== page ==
Luis Vargas-badillo, Plaintiff--appellant, v. Andres Diaz-torres, et al., Defendants--appellees, 114 F.3d 3 (1st Cir. 1997)Annotate this Case
Heard March 4, 1997. Decided May 30, 1997
Peter John Porrata, with whom Law Offices of Peter John Porrata, Hato Rey, PR, was on brief, for plaintiff-appellant.
Sylvia Roger-Stefani, Assistant Solicitor General, Department of Justice, with whom Carlos Lugo-Fiol, Solicitor General, and Edda Serrano-Blasini, Deputy Solicitor General, Guaynabo, PR, were on brief, for defendants-appellees.
Before TORRUELLA, Chief Judge, COFFIN, Senior Circuit Judge, and STAHL, Circuit Judge.
TORRUELLA, Chief Judge.
Luis Vargas-Badillo ("Vargas") brought this damages suit under 42 U.S.C. § 1983, claiming that he was illegally arrested and subjected to excessive force by the defendants, two Puerto Rico police officers.1 The district court found that the defendants were entitled to qualified immunity on the unlawful arrest claim, and granted their motion for summary judgment. The court also determined that Vargas failed to state a proper claim of excessive force. Vargas appeals on the unlawful arrest claim, arguing that there was no probable cause to support his warrantless arrest.2 We affirm.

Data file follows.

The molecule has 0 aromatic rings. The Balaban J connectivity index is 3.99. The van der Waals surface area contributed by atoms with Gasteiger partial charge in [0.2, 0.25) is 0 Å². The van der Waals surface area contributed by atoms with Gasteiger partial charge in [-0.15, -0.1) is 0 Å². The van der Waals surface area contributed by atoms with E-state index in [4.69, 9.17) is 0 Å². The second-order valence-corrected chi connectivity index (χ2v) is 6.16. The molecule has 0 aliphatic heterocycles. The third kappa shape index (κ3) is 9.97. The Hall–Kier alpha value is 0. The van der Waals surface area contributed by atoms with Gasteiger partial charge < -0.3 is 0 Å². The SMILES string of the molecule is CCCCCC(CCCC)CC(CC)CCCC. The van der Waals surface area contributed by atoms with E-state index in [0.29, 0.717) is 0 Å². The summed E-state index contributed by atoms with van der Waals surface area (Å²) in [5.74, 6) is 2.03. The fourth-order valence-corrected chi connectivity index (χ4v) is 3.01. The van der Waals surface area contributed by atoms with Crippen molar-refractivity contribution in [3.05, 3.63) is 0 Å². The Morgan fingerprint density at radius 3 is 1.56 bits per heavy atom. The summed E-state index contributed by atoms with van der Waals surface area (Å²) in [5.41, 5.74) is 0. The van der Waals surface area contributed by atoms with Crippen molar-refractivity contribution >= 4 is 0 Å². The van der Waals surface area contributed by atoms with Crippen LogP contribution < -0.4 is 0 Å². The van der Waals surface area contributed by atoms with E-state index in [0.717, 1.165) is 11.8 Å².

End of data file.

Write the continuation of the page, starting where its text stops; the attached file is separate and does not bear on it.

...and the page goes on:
In the summary judgment context, we review all material facts in genuine dispute in the light most favorable to the nonmovant, here Vargas. Serrano-Cruz v. DFI Puerto Rico, 109 F.3d 23, 24 (1st Cir. 1997). Vargas was one of three men who were in a Puerto Rico Aqueducts and Sewers Administration truck that collided with a car driven by Minerva Delgado-Gonzalez ("Delgado"). After the collision, which took place at night on a hilly road, Vargas, Delgado, and Vargas' two colleagues agreed to meet at a nearby police station to report the accident.
At the police station, the defendant police officers, Andres Daz-Torres and Andres Maldonado-Castro, questioned the four persons. Delgado told the officers that Vargas was the driver of the truck--a fact that Vargas disputes--and that she thought that he and the other men smelled of alcohol. She also stated that the men had shiny eyes and staggered a bit.
When the officers sought out Vargas for further questioning, he was outside the police station, drinking something from a plastic cup. After the officers asked to speak with him, he threw down his cup, entered the station, and began smoking a cigarette. When the officers ordered him to put out the cigarette, Vargas stubbed it out with his shoe on the floor of the police station. Officer Daz then told Vargas to dispose of the cigarette in a trash can. Vargas denies being rude or aggressive toward the officers, although he does not deny having taken these particular actions.
Immediately thereafter, the police officers placed Vargas under arrest for driving under the influence of alcohol, under Section 5-801 of the Puerto Rico Vehicle and Traffic Law. P.R. Laws Ann. tit. 9, § 1041 et seq. They handcuffed and searched him before transporting him to a police station that had a working breathalyzer. After the breathalyzer test indicated a blood alcohol level of zero percent, Vargas was released. Vargas was subsequently charged on a count of reckless driving based on the same incident--a criminal charge which was dropped once Vargas' insurer agreed to pay for the damages caused by the accident.